- Centralized Data: Successful agile marketing all comes down to data-driven decision making. Marketing teams must be reporting on the success of various touchpoints and campaigns as they run in order to determine where to make adjustments. With this in mind, it is important that each division of the marketing team is consulting the same information. If relying on different metrics pulled from different sources, teams risk making optimizations based on conflicting data, ultimately harming ROI. Make sure you are centralizing data in one, regularly updated platform. Furthermore, ensure teams are using the same attribution model to guide their definition of success. If different types of campaigns are run, such as email, search, and social, leverage unified marketing measurement as an attribution model. It normalizes all of the various metrics collected across channels at the person level, in addition to incorporating aggregate historical data. With unified measurements informed by historical market trends, marketing teams can be sure they are making accurate corrections to campaigns.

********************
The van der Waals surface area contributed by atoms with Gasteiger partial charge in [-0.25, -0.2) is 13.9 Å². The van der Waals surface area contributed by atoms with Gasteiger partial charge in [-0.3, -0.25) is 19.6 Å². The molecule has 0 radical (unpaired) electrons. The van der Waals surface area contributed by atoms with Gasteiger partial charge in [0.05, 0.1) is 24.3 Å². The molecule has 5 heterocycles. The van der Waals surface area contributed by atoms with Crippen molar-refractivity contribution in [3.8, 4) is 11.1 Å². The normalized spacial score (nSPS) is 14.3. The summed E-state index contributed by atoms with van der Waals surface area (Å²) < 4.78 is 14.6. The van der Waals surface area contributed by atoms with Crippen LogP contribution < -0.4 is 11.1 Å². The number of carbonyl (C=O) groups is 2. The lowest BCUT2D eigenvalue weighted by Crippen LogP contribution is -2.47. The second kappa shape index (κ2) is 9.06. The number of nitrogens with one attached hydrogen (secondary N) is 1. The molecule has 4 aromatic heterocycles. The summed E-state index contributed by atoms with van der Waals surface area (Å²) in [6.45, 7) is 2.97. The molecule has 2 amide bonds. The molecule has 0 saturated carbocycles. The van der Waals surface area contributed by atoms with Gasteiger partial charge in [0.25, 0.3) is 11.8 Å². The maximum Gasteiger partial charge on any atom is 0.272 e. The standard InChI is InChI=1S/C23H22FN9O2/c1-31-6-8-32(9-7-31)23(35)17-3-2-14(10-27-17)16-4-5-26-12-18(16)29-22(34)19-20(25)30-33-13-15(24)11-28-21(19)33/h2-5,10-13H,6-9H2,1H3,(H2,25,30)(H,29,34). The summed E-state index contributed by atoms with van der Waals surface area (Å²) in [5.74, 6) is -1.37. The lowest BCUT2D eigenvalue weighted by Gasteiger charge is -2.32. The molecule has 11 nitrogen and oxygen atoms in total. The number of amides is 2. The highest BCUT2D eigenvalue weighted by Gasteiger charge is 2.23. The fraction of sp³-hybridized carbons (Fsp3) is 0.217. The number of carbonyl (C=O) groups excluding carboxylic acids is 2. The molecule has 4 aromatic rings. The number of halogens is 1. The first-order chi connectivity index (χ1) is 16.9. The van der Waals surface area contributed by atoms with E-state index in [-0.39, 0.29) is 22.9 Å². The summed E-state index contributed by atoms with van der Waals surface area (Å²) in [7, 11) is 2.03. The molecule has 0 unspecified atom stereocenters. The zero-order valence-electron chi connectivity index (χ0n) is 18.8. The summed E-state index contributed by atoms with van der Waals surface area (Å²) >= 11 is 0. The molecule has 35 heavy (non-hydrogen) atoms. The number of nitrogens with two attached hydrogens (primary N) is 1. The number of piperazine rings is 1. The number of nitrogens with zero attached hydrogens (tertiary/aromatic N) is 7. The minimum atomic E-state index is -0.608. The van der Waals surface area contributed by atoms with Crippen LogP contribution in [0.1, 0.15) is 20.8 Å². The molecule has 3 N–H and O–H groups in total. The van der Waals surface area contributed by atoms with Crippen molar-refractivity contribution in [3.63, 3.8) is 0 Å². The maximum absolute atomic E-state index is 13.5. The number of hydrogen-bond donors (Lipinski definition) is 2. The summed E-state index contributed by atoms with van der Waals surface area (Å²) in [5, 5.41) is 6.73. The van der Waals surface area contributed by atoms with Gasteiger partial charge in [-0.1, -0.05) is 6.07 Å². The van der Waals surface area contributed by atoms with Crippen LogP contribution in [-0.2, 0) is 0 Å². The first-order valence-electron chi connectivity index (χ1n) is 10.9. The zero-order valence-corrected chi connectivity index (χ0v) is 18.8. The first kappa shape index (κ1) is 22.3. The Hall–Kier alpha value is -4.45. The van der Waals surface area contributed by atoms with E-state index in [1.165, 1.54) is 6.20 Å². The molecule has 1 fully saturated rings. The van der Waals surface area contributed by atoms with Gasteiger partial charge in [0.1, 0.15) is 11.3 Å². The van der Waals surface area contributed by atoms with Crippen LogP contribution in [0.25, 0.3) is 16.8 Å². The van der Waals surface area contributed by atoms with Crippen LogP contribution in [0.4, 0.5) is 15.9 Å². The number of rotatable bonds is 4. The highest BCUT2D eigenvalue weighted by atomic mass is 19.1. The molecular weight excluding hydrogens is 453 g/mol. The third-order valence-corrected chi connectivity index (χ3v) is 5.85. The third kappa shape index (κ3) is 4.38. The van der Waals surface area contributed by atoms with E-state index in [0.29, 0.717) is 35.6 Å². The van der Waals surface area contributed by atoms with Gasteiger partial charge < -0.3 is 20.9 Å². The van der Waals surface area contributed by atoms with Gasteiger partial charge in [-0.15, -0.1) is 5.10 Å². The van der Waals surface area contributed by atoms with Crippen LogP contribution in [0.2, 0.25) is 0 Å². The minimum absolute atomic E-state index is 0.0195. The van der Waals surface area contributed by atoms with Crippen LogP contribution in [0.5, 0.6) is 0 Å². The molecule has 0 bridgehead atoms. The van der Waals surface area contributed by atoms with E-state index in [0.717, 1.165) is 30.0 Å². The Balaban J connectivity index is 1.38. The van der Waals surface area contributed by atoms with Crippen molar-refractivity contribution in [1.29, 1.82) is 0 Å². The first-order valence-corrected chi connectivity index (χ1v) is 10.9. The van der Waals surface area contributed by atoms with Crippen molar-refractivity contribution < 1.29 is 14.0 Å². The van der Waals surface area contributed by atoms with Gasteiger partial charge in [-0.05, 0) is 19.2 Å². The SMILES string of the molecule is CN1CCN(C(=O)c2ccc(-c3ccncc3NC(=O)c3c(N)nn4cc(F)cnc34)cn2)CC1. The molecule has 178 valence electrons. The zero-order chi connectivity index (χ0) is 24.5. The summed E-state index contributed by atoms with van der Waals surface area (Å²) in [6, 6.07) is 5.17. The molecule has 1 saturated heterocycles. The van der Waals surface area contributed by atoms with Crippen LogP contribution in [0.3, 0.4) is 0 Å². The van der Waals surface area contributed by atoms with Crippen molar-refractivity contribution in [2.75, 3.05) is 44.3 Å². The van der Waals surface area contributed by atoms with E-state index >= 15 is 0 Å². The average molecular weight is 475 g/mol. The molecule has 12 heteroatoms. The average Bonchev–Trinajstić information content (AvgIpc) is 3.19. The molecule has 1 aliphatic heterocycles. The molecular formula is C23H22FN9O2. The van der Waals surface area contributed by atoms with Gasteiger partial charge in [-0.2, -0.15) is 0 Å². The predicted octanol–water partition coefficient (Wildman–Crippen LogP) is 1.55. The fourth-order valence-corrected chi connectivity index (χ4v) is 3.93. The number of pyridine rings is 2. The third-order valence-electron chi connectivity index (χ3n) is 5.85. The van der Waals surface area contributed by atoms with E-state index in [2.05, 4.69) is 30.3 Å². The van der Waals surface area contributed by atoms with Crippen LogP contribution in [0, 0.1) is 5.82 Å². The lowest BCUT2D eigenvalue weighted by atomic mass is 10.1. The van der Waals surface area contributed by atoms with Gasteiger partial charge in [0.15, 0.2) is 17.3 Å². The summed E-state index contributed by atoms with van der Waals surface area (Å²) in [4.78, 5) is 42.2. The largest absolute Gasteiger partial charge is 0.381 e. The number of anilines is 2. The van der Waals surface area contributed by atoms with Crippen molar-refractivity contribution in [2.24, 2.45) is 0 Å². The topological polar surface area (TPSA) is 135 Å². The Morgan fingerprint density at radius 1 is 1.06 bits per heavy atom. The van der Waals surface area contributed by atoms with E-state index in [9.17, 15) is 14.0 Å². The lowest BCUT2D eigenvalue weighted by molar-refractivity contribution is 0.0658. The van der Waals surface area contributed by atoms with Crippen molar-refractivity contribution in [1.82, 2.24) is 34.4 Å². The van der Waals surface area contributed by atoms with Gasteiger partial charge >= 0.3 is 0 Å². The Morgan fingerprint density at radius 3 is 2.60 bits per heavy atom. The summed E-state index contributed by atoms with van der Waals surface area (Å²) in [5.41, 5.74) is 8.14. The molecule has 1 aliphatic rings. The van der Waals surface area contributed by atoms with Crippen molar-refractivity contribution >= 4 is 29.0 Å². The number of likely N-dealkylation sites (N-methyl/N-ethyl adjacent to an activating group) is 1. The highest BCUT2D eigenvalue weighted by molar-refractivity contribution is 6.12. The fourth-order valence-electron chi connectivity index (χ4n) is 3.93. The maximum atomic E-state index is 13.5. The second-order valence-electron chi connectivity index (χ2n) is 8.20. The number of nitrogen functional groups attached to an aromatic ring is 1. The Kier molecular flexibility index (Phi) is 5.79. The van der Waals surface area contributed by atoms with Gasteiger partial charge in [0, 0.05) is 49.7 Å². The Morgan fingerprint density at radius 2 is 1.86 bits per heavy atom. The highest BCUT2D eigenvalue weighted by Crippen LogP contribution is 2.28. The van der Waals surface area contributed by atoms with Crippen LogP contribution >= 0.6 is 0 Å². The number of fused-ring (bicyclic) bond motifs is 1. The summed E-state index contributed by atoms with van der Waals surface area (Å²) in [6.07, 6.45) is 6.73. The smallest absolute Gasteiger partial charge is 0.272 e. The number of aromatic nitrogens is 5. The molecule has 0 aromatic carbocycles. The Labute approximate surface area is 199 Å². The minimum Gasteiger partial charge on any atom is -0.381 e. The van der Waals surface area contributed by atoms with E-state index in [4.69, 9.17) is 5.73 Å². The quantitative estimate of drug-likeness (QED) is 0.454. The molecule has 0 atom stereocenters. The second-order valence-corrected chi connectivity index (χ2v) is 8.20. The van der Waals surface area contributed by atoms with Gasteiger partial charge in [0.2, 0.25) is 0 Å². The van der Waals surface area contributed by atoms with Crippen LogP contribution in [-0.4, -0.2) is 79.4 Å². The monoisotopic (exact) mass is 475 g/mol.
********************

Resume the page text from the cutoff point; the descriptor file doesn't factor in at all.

- Attribution in Real Time: In addition to having a defined attribution model and centralized repository of data, successful agile marketing demands real-time evaluation and analysis. Modern marketers generate immense quantities of data. It would be impossible to manually correlate and sort all of this information to make campaign corrections in real time, especially when seeking to optimize at the person level. To this end, marketing teams that seek to reap the benefits of agile marketing must invest in martech that has the storage and processing capabilities to distill all of this data into digestible insights. Then, analytics and data science teams can make these insights actionable. If data science teams are spending too much time sorting data, they will not have the resources to develop marketing plans. This is where analytics platforms play a crucial role in the success of agile marketing – enabling teams to make the real-time adjustments that can amount to increased ROI.